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2019 (6) TMI 431

rused relevant material on record including question put to assessee in notice u/s 142(1) during original assessment framed u/s143(3) specific queries were raised by Ld.AO regarding assessee’s eligibility to claim exemption u/s 54 and the documents / information were duly supplied by the assessee. Therefore, we form an opinion that Ld. AO with due application of mind, after making requisite inquiries, accepted assessee’s claim. This being so, the action of Ld. Pr.CIT could not be justified. Nothing on record would suggest that the action of Ld.AO was not in conformity with statutory provisions or not in line with the binding judicial precedents prevailing at the time of framing assessment u/s 143(3). As per extant provisions of Section 54 as interpreted by various judicial authorities, the expressions ‘a residential house’ would not mean to indicate a singular number. The same is also evident from the fact that the words ‘a residential house’ were replaced with ‘one residential house’ only with effect from 01/04/2015 and accordingly, the amendment was not applicable to impugned AY. Simply because, Ld. Pr.CIT hold adverse view in the m .....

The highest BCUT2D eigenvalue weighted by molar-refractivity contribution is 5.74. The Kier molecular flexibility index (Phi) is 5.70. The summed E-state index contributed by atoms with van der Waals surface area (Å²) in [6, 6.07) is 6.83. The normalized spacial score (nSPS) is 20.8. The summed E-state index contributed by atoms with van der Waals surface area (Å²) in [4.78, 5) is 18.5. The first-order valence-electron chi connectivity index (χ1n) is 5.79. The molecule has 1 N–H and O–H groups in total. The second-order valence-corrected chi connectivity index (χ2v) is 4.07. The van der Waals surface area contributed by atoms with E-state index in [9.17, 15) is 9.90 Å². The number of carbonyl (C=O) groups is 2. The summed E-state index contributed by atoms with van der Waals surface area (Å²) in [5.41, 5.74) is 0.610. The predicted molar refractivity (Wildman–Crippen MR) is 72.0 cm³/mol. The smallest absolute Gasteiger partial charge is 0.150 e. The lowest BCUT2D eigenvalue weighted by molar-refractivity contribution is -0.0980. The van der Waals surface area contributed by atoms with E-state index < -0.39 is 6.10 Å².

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the facts of the case and to pass a fresh assessment order be held void and bad in law. WITHOUT PREJUDICE TO GROUND NO. I: GROUND NO. II: Directing the AO to verify as to whether the "new acquired flats are independent units" and re-examining the claim of the Appellant under section 54 of the Act: 1. On the facts and circumstances of the case and in law, the ld. Pr. CIT erred in exercising jurisdiction u/s 263 of the Act and directing the AO to re-examine/freshly examine as to whether the new flats purchased were independent units and thereafter, pass order in accordance with law in respect of the Appellant's claim under section 54 of the Act. 2. The Ld. Pr. CIT failed to appreciate that section 54, prior to its amendment by Finance (No.2) Act, 2014 w.e.f. April 1, 2015, did not limit the number of units to be purchased out of the longterm capital gains arising from the sale a residential house for claim of the said exemption and therefore, whether the flats were independent units or not has no bearing on the claim under section 54 of the Act. 3. The Appellant prays that the direction to AO to examine claim under section 54 after verifying whether the newly acquired u .....